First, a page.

The Address | Benghazi – Libya
The flimsy boat of more than 100 people had been at sea for 12 hours when those on board put in a distress call to the Italian coastguard.
“Switch off the engine, we are coming,” an Italian accented-voice told them. But it was the Libyan coastguard who appeared instead.
For Sam, a 30-year-old Eritrean who fled his home country a year earlier to escape indefinite military service and a brutal dictatorship, the forced return to Libya, in February 2018, would have life-changing health consequences. Like thousands of other migrants rescued by the Libyan coastguard, he ended up in a detention center where conditions have been described by the United Nations as inhuman and squalid.
The European Union is currently pouring tens of millions of euros into the Libyan coastguard in a bid to prevent those crossing the Mediterranean ending up in Europe.
The money is being spent through the EU’s Trust Fund for Africa, created in 2015, which will see nearly €4 billion spent across 26 countries along the migration route to Europe. Critics say it overly focuses on security, with scant regard for the human implications of halting migration.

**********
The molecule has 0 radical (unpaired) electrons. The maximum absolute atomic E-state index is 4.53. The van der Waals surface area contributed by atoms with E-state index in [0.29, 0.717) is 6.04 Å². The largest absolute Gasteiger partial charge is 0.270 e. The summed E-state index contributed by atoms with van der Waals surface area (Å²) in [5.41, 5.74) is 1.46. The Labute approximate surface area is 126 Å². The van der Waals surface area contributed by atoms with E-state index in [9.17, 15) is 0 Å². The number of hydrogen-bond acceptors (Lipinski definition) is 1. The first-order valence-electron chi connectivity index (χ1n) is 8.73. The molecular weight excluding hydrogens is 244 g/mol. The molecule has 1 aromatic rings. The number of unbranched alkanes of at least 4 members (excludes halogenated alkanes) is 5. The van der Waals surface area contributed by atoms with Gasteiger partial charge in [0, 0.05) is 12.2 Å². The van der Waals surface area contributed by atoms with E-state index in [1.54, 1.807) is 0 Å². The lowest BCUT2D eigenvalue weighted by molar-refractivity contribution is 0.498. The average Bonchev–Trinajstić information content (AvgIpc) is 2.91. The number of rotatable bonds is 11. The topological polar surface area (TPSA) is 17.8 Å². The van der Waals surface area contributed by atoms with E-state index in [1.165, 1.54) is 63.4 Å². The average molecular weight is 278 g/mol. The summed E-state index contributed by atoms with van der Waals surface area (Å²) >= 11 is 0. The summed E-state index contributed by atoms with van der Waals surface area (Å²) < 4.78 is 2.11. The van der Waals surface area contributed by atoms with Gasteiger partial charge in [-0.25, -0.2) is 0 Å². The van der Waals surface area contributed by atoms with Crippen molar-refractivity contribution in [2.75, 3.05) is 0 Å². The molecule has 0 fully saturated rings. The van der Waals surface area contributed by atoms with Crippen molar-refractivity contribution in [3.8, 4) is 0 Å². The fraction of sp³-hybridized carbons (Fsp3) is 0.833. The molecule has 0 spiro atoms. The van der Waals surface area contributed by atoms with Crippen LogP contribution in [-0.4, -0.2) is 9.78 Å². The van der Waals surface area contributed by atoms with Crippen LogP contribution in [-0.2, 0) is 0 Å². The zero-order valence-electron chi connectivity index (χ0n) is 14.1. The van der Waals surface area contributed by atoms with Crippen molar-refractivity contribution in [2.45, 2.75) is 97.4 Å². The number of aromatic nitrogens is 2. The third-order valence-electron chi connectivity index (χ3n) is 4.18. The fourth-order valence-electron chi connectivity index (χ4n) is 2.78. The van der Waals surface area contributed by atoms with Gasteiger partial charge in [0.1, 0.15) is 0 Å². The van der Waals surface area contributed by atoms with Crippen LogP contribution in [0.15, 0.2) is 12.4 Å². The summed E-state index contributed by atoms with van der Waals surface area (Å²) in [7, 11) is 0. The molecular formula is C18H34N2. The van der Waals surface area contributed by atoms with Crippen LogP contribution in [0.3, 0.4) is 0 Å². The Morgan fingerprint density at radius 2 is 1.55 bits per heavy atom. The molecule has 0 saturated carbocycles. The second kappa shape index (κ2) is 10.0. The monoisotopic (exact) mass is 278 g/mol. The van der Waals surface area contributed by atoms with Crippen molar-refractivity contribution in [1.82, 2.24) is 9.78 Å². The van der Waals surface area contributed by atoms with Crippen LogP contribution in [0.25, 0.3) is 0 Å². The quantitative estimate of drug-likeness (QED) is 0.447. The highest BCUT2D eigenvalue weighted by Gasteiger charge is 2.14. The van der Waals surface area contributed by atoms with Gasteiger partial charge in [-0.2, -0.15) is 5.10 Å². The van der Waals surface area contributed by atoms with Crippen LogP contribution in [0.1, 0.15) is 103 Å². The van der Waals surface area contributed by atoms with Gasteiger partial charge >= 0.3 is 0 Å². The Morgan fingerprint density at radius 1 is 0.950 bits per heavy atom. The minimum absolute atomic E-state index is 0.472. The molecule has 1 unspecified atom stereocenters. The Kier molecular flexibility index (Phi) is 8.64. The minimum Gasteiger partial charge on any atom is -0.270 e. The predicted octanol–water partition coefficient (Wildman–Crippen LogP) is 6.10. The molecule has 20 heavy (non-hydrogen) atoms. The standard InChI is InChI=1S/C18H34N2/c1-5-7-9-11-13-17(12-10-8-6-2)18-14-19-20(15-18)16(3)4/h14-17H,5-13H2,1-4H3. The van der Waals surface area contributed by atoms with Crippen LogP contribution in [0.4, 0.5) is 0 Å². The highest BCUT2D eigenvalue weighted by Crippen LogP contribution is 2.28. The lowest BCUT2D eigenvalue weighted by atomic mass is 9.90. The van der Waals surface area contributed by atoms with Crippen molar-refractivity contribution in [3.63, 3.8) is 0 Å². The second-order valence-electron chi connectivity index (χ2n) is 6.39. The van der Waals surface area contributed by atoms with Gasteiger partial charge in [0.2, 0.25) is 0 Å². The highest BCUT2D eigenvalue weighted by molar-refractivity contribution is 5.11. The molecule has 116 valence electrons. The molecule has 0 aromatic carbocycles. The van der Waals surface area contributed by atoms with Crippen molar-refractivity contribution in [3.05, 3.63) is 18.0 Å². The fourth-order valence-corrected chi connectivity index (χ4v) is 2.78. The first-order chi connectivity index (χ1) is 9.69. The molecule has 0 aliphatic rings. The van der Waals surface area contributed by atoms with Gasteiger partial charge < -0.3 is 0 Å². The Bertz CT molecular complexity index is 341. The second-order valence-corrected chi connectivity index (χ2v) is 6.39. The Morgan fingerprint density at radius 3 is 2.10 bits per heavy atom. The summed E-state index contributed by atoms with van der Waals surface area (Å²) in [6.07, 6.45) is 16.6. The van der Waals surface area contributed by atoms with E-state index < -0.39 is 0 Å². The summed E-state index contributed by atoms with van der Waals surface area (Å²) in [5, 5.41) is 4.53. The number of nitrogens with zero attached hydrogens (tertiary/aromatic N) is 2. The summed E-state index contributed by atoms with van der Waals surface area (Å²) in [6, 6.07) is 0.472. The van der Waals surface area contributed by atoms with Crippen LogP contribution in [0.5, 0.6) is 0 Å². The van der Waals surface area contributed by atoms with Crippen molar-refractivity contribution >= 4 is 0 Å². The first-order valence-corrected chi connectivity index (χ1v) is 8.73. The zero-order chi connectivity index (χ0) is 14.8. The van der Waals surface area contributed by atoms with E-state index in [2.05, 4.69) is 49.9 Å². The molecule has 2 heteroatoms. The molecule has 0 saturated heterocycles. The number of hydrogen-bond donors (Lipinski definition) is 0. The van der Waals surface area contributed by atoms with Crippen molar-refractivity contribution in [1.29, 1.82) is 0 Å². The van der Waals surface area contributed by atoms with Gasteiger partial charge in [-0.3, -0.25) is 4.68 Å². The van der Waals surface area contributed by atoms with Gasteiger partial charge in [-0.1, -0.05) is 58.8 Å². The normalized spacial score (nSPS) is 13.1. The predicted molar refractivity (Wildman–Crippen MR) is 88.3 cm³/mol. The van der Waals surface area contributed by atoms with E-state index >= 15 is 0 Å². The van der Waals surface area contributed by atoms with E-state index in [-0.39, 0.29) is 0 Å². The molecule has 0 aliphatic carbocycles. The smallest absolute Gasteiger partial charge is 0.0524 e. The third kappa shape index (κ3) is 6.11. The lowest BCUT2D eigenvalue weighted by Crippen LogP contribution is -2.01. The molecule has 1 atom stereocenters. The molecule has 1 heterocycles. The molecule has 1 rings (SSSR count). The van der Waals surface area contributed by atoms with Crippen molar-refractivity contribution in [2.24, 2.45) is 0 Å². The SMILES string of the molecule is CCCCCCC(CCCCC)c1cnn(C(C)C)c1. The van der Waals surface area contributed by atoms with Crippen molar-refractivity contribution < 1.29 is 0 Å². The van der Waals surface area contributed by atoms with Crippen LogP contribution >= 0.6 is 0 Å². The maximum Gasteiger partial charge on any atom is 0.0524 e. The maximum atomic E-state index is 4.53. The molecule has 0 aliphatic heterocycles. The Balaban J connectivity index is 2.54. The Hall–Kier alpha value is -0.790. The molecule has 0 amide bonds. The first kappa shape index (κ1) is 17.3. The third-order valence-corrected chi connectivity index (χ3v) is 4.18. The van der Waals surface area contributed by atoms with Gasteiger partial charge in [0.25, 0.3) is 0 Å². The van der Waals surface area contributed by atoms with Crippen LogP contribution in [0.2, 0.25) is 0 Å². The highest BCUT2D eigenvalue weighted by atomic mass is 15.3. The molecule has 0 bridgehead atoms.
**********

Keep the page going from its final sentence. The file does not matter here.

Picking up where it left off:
Since the deal was signed with the Libyan coastguard in February 2017 tens of thousands of refugees and migrants like Sam have been sent to Libya where they end up in detention centers.
Although the EU publicly says they want the centers closed, almost all refugees and migrants returned to Libya are locked up. Some languish for more than a year before they can be legally evacuated, escape, bribe their way out to try and cross the Mediterranean again, or are forcibly sold back to smuggling gangs.